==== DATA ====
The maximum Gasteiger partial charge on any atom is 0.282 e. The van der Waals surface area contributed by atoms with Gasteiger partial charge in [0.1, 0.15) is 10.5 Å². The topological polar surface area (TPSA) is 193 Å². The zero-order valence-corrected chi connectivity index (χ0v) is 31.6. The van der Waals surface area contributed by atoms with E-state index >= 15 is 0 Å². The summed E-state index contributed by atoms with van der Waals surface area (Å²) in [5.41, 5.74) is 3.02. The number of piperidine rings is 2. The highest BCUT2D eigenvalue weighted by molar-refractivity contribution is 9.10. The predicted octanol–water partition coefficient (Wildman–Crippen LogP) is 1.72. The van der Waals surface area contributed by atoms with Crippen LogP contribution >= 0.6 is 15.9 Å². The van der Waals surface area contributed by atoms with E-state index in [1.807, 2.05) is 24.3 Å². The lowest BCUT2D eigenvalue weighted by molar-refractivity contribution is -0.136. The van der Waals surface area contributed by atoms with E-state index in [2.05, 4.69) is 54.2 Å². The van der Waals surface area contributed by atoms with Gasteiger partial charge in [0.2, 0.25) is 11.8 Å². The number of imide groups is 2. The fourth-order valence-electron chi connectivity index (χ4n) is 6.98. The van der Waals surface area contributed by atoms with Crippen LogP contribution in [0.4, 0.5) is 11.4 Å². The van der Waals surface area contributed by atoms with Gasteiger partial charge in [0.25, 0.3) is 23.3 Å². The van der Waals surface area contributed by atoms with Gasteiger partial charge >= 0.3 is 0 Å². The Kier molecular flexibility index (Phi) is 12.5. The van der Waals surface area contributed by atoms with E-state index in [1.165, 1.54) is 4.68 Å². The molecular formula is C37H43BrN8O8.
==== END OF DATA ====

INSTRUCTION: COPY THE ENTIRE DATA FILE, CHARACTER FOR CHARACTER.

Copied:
The maximum Gasteiger partial charge on any atom is 0.282 e. The van der Waals surface area contributed by atoms with Gasteiger partial charge in [0.1, 0.15) is 10.5 Å². The topological polar surface area (TPSA) is 193 Å². The zero-order valence-corrected chi connectivity index (χ0v) is 31.6. The van der Waals surface area contributed by atoms with E-state index >= 15 is 0 Å². The summed E-state index contributed by atoms with van der Waals surface area (Å²) in [5.41, 5.74) is 3.02. The number of piperidine rings is 2. The highest BCUT2D eigenvalue weighted by molar-refractivity contribution is 9.10. The predicted octanol–water partition coefficient (Wildman–Crippen LogP) is 1.72. The van der Waals surface area contributed by atoms with Crippen LogP contribution >= 0.6 is 15.9 Å². The van der Waals surface area contributed by atoms with E-state index in [1.807, 2.05) is 24.3 Å². The lowest BCUT2D eigenvalue weighted by molar-refractivity contribution is -0.136. The van der Waals surface area contributed by atoms with E-state index in [2.05, 4.69) is 54.2 Å². The van der Waals surface area contributed by atoms with Gasteiger partial charge in [0.2, 0.25) is 11.8 Å². The number of imide groups is 2. The fourth-order valence-electron chi connectivity index (χ4n) is 6.98. The van der Waals surface area contributed by atoms with Crippen LogP contribution in [0.4, 0.5) is 11.4 Å². The van der Waals surface area contributed by atoms with Gasteiger partial charge in [0.25, 0.3) is 23.3 Å². The van der Waals surface area contributed by atoms with Gasteiger partial charge >= 0.3 is 0 Å². The Kier molecular flexibility index (Phi) is 12.5. The van der Waals surface area contributed by atoms with E-state index in [1.165, 1.54) is 4.68 Å². The molecular formula is C37H43BrN8O8.